Sunday, December 7, 2008

DOJ, You Can't Handle the Truth (Blackwater Was Not a Defense Contractor)

It's been 15 months since the shooting in Baghdad's al-Nisoor Square and today, December 8, five Blackwater contractors surrendered themselves to a U.S. Federal Court, and a sixth is reportedly in negotiations for a plea deal, in connection with charges finally brought against them by the Justice Department (DOJ). Yesterday's Washington Post story has the few details that have been released so far.

The most interesting part of the story is the imaginative legal basis for the charges. DOJ is actually going to attempt to prosecute under the Military Extraterritorial Jurisdiction Act (18 USC Chapter 212) even though it applies only to Defense Department contractors and the defendants were employed under a State Department contract. And, as if that weren't already enough of a stretch, they are adding more charges under the Anti-Drug Abuse Act of 1988 that carry a mandatory 30-year minimum sentence for using machine guns in the commission of a crime.

The strategy of using the Military Extraterritorial Jurisdiction Act (MEJA) was hinted at last August (see this), and I find it simply preposterous. The premise appears to be that Blackwater, by working for the State Department, was really supporting the Defense Department without benefit of contract since, absent Blackwater, State would have had to call on Defense Department resources for personal protection. Therefore, DOJ will pretend that the MEJA applies to Blackwater even though, really, it doesn't. All that's left for DOJ to do is to find a jury willing to suspend disbelief about the MEJA.

Of course, State did have options for protection other than using Blackwater or DOD. Blackwater was only one of three companies that State used, and uses, for personal protection in Iraq. Not to mention that State has its own internal security service, or that State customarily uses host country police and security personnel to staff protective details in most countries.

Beyond those objections, isn't there also a fundamental objection to the implication that the State Department itself is merely supporting the Defense Department in Iraq, and not carrying out its own mission? Or at the very least, that the State Department is unable to support its own operations in Iraq? If the defense lawyers are really on the ball, they will get an affidavit from Ambassador Crocker on that point. I can see it now:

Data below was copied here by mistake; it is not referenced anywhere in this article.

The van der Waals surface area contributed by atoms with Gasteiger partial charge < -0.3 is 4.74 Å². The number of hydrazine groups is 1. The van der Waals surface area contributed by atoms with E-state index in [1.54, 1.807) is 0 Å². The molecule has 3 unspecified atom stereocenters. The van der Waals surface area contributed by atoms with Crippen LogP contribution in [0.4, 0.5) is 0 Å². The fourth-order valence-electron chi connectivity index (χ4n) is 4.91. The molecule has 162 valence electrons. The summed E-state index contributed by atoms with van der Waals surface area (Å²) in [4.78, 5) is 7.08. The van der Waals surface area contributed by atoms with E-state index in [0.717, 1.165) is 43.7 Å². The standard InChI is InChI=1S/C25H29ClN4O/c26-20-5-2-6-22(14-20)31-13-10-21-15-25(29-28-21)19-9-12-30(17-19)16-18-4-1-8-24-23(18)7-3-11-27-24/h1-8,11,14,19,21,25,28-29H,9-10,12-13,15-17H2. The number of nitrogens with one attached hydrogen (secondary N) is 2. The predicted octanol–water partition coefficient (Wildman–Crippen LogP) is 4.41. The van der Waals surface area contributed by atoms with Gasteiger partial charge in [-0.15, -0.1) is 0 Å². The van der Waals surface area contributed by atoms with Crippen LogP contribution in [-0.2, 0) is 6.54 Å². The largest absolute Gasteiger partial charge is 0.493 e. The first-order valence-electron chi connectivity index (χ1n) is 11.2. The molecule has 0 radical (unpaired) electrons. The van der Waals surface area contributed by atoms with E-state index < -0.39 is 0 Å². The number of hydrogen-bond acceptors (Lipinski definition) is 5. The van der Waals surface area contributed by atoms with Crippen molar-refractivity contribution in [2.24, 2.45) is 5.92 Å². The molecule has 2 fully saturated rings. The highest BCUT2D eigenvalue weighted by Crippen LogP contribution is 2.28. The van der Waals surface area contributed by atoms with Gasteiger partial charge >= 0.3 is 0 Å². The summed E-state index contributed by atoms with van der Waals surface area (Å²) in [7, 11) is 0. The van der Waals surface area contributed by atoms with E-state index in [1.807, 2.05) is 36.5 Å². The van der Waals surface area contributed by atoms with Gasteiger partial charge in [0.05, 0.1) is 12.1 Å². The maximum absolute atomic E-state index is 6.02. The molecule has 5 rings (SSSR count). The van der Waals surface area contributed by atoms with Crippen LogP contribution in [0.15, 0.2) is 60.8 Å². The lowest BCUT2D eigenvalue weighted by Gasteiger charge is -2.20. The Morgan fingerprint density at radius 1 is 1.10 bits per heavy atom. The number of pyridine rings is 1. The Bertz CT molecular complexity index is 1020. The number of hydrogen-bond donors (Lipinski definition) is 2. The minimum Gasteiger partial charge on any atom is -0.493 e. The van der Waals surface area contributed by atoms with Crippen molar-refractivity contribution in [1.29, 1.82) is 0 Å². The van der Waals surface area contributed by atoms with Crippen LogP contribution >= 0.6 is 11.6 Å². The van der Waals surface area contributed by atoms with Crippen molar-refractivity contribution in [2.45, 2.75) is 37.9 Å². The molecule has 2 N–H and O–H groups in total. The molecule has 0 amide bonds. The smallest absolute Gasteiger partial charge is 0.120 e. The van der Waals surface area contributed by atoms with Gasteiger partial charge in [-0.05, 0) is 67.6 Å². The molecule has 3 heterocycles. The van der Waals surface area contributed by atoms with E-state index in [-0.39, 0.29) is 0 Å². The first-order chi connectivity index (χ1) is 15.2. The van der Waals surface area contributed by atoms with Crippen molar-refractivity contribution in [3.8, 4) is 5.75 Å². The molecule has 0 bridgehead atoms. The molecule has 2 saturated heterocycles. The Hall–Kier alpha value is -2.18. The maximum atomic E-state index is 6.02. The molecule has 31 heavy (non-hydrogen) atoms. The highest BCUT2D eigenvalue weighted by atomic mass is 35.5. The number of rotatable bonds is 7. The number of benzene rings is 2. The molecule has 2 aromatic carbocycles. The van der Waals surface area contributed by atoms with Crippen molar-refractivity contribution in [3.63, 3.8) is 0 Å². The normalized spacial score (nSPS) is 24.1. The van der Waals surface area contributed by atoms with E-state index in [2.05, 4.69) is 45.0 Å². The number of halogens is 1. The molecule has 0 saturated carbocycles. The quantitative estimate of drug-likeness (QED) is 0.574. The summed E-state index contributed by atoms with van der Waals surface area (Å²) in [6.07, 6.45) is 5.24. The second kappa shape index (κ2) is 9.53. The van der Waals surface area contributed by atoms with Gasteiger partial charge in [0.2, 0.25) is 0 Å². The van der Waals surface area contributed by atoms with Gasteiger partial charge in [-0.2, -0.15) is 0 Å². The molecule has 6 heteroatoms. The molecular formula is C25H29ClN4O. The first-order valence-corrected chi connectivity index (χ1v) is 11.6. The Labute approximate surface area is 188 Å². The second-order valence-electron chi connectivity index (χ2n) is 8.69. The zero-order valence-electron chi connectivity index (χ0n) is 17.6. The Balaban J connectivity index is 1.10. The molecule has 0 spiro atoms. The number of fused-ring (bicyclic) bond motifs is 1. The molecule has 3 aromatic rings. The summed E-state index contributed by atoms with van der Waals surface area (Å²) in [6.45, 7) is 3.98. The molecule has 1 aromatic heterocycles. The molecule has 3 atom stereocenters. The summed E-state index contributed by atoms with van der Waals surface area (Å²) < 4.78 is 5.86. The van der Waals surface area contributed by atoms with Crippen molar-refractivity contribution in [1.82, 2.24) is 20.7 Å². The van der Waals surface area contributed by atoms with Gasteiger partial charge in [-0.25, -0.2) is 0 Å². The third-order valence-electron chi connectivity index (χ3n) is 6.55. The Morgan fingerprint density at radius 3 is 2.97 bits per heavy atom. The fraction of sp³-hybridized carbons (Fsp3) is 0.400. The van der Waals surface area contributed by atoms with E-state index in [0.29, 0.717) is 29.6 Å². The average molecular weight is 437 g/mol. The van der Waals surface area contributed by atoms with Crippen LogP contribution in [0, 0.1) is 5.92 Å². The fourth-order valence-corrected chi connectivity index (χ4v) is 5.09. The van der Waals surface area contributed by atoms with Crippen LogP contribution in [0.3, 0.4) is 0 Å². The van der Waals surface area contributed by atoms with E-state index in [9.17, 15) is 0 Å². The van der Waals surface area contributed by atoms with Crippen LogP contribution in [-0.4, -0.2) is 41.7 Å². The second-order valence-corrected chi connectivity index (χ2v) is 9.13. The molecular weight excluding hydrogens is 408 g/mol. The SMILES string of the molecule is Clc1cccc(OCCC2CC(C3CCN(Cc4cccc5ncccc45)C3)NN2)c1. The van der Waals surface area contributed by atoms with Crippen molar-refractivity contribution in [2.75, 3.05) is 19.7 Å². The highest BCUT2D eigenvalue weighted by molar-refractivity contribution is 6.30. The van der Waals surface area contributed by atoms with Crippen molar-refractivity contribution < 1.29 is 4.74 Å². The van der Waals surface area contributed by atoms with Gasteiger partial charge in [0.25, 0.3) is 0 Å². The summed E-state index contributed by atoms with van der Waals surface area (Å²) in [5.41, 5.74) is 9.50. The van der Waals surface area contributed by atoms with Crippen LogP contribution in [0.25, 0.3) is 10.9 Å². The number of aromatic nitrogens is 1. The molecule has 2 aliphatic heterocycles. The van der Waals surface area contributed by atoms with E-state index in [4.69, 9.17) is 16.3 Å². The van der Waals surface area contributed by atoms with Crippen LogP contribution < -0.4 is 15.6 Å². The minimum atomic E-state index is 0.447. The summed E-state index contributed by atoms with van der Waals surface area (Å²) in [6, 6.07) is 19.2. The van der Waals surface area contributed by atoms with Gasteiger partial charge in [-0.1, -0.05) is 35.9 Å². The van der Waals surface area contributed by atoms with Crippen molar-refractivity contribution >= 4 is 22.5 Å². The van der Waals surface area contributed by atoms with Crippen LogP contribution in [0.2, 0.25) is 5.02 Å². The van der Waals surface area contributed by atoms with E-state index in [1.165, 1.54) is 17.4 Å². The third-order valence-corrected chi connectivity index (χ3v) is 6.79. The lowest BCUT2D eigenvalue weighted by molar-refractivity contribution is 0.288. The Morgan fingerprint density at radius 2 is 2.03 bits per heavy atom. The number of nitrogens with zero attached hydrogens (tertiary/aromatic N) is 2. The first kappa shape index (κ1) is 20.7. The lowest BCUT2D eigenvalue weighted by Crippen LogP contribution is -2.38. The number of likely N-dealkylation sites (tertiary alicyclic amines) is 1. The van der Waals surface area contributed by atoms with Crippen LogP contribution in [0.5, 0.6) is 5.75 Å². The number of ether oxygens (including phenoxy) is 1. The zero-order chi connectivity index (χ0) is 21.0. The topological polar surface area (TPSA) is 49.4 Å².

Q: Ambassador Crocker, it has been asserted by the prosecution that you and your embassy are in Iraq to support the Defense Department. Is that your understanding, as well?

A: No. I am the Chief of Mission and the representative of the President in Iraq. I am not subordinate to anyone else.

Q: You don't report to the Pentagon, or to CENTCOM, or to some military commander or other?

A: No, of course not.

Q: But is that little embassy operation of yours self-suporting? Do you have your own contracting authority, or do you go to the Defense Department when you need products or services?

A: We have our own separate contracting authority, as well as our own security resources.

Q: If you didn't have Blackwater, or any other security contractor, available in Iraq, would you be able to remain in operation without calling on Defense for your personal protection needs?

A: Yes, of course, just as the embassy in Afghanistan does, and all 275 of our other embassies and consulates do.

Q: Thank you.

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